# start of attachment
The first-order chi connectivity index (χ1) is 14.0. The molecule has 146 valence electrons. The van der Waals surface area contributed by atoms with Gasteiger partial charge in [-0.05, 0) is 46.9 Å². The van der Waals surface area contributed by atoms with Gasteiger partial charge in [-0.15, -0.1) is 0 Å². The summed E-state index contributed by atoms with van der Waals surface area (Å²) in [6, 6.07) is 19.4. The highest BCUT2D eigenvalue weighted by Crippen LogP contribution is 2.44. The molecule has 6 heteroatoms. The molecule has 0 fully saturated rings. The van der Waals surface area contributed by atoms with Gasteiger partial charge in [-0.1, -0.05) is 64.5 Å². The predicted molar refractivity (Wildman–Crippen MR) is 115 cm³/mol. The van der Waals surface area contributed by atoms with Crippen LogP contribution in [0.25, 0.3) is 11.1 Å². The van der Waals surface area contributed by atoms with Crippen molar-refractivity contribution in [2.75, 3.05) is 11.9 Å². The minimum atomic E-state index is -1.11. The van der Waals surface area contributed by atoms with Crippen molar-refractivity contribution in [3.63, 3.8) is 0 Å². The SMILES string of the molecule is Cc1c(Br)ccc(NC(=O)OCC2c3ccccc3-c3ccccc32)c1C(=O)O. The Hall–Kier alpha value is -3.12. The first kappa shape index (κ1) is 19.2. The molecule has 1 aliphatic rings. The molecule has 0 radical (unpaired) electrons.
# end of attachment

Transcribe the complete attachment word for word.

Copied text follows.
The first-order chi connectivity index (χ1) is 14.0. The molecule has 146 valence electrons. The van der Waals surface area contributed by atoms with Gasteiger partial charge in [-0.05, 0) is 46.9 Å². The van der Waals surface area contributed by atoms with Gasteiger partial charge in [-0.15, -0.1) is 0 Å². The summed E-state index contributed by atoms with van der Waals surface area (Å²) in [6, 6.07) is 19.4. The highest BCUT2D eigenvalue weighted by Crippen LogP contribution is 2.44. The molecule has 6 heteroatoms. The molecule has 0 fully saturated rings. The van der Waals surface area contributed by atoms with Gasteiger partial charge in [-0.1, -0.05) is 64.5 Å². The predicted molar refractivity (Wildman–Crippen MR) is 115 cm³/mol. The van der Waals surface area contributed by atoms with Crippen LogP contribution in [0.25, 0.3) is 11.1 Å². The van der Waals surface area contributed by atoms with Crippen molar-refractivity contribution in [2.75, 3.05) is 11.9 Å². The minimum atomic E-state index is -1.11. The van der Waals surface area contributed by atoms with Crippen molar-refractivity contribution in [3.63, 3.8) is 0 Å². The SMILES string of the molecule is Cc1c(Br)ccc(NC(=O)OCC2c3ccccc3-c3ccccc32)c1C(=O)O. The Hall–Kier alpha value is -3.12. The first kappa shape index (κ1) is 19.2. The molecule has 1 aliphatic rings. The molecule has 0 radical (unpaired) electrons.